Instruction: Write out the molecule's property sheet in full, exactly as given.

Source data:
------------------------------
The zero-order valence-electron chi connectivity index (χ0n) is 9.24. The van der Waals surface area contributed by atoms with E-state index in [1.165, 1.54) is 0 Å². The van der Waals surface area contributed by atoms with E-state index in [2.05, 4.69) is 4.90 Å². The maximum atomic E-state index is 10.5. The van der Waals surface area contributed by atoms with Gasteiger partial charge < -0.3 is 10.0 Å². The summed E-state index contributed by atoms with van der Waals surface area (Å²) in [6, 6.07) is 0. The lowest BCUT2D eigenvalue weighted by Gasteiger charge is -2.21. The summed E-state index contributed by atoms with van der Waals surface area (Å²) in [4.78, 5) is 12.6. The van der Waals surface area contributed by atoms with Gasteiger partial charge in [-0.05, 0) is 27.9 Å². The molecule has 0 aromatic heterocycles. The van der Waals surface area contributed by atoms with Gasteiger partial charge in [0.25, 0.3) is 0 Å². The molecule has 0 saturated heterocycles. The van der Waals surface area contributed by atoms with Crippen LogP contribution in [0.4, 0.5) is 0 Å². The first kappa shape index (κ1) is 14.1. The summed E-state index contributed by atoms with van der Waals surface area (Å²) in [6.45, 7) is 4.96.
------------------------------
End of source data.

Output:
The zero-order valence-electron chi connectivity index (χ0n) is 9.24. The van der Waals surface area contributed by atoms with E-state index in [1.165, 1.54) is 0 Å². The van der Waals surface area contributed by atoms with E-state index in [2.05, 4.69) is 4.90 Å². The maximum atomic E-state index is 10.5. The van der Waals surface area contributed by atoms with Gasteiger partial charge < -0.3 is 10.0 Å². The summed E-state index contributed by atoms with van der Waals surface area (Å²) in [6, 6.07) is 0. The lowest BCUT2D eigenvalue weighted by Gasteiger charge is -2.21. The summed E-state index contributed by atoms with van der Waals surface area (Å²) in [4.78, 5) is 12.6. The van der Waals surface area contributed by atoms with Gasteiger partial charge in [-0.05, 0) is 27.9 Å². The molecule has 0 aromatic heterocycles. The van der Waals surface area contributed by atoms with Gasteiger partial charge in [0.25, 0.3) is 0 Å². The molecule has 0 saturated heterocycles. The van der Waals surface area contributed by atoms with Crippen LogP contribution in [0.4, 0.5) is 0 Å². The first kappa shape index (κ1) is 14.1. The summed E-state index contributed by atoms with van der Waals surface area (Å²) in [6.45, 7) is 4.96.